So this week I encourage you to not only plant seeds, but to make sure you’re taking action when you’ve got the opportunity to do so, and enjoying the fruits of your labor when they do happen. And don’t forget to thank God for bringing you from seed to fruition too.

Faith and Imperfections

Last month we spent a lot of time talking about relationships and this month one of the things we’ll be talking about is freedom. As I was thinking about these two topics I read these words:

“We’re all broken in one way or another. So let’s be kind” Mary Carver

People of faith are often seen as perfect. Maybe we seem that way because we make people think that, or because we talk about being forgiven and freed all the time. But the fact is just because we’re people of faith, it doesn’t make us perfect. We still need other people, we still have faults and failures, we still screw up and hurt others. Even the people who are living a life of faith that God is proud of (the people who everyone looks up to because of how spiritual and well-behaved they are) aren’t perfect and struggle with the same human experience and emotions that the rest of us do.

People who are “good” are important because they show the rest of us how to live in a way that honors God and reminds us that it is possible and that it isn’t something reserved for people in the Bible or people with an official church title. For those of us who aren’t quite so perfect, it’s not easy to show both sides of this to the world, because we want to be a good reflection on God. But being truthful about the struggles we face on a daily basis or about the challenges God has brought us through not only help those who don’t share our faith better identify with us, it’s a reminder that we’re still people in need of God.

Over and over throughout the Bible there are examples of Jesus and other people of faith who choose to show love and compassion in the face of sin and suffering. Jesus made a point throughout His ministry to show love to those who were suffering or fallen and knew they needed help, but when faced with those who thought they were without reproach or had lost sight of what their faith was supposed to be all about, He didn’t show interest or have mercy (He even lost His temper a time or two).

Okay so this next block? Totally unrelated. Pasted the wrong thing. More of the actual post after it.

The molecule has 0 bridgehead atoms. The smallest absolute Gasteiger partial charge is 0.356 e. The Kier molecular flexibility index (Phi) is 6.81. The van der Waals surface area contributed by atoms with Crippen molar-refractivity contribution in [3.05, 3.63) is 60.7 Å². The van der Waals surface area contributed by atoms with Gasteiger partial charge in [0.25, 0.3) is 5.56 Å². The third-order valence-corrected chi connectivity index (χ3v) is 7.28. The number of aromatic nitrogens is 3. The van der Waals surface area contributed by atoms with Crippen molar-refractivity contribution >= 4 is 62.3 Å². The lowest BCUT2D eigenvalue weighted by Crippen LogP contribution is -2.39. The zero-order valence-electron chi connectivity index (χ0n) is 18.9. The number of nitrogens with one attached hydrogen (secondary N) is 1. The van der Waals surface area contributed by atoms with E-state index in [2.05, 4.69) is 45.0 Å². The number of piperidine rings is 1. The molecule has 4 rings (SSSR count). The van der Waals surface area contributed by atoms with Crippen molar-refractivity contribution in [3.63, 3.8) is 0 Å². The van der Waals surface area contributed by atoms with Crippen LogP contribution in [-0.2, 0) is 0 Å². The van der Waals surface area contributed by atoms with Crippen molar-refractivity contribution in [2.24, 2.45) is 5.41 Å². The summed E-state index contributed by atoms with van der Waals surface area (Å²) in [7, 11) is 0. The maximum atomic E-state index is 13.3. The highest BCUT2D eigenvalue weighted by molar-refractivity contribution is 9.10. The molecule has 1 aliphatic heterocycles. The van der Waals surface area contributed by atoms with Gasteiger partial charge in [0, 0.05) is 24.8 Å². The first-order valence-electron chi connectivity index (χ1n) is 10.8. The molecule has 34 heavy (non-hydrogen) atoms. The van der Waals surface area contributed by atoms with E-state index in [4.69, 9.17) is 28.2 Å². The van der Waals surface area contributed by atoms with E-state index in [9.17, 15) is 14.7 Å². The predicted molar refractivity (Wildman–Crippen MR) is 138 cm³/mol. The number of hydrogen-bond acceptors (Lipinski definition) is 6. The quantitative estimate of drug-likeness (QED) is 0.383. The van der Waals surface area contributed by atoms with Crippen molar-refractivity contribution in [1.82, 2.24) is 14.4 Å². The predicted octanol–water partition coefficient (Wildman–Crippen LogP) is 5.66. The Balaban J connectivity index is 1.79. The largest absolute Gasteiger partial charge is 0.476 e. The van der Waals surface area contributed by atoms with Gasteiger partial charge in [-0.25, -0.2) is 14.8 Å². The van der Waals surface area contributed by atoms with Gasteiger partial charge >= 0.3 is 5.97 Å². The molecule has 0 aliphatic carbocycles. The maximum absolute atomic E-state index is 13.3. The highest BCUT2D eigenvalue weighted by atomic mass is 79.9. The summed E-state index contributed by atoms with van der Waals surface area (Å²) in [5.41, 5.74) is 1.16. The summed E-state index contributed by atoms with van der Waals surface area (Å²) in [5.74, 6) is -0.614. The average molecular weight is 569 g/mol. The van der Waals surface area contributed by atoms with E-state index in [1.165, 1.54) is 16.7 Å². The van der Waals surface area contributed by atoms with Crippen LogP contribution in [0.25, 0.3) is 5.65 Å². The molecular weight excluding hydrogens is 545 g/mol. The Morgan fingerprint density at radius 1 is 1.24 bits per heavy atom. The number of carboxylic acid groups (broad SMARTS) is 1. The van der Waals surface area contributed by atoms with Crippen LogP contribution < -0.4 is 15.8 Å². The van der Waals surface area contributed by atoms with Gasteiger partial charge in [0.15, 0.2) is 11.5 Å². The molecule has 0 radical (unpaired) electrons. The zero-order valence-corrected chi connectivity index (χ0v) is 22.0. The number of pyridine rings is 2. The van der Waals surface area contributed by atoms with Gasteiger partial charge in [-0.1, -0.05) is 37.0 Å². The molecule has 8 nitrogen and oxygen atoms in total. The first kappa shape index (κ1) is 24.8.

No one really wants to admit how flawed they are or how badly they screw up, but it’s only in those moments that we can really take account of where our life is and what changes need to be made going forward. It’s also in those moments that we’re given the ability to reach out to others for their support and encouragement. Are you honest with yourself about how broken you are? If so what are you doing about it? And what happens when someone who feels broken comes to you for support?  Are you there for them to support them or just judge them?

This week I encourage you to choose kindness and support, both for others and yourself, when faced with failures and struggles.   Choose to be the person who loves and doesn’t condemn, and the person who’s honest about the help they need.

Anointed By God

If you’ve read through the Bible or attended church after the celebration of Easter, you’ve probably heard about the event called Pentecost. It’s written about in the book of Acts in the New Testament (along with a bunch of other really culture-shifting events). During Pentecost “all the believers were meeting together in one place. Suddenly, there was a sound from heaven like the roaring of a mighty windstorm, and it filled the house where they were sitting. Then, what looked like flames or tongues of fire appeared and settled on each of them. And everyone present was filled with the Holy Spirit…” (Acts 2:1b-4a). The whole event was pretty fantastic and hard to believe by those who didn’t witness it, except those who were anointed by the Holy Spirit on Pentecost were, in this specific situation, able to speak in different languages, languages they didn’t previously speak, as evidence of the anointing.

As I mentioned the Book of Acts is filled with stories like this one. From real life interactions with Jesus after He ascended to being brought back to life to shipwrecks and snake bites the book of Acts has lots of crazy stories that line up very well with seeing tongues of fire land on people’s heads. But it’s also got some great insight into what the early church was all about: faith, community, and sharing the Good News. The good news is that there are many churches alive and well today who have taken on those core aspects and continued them today.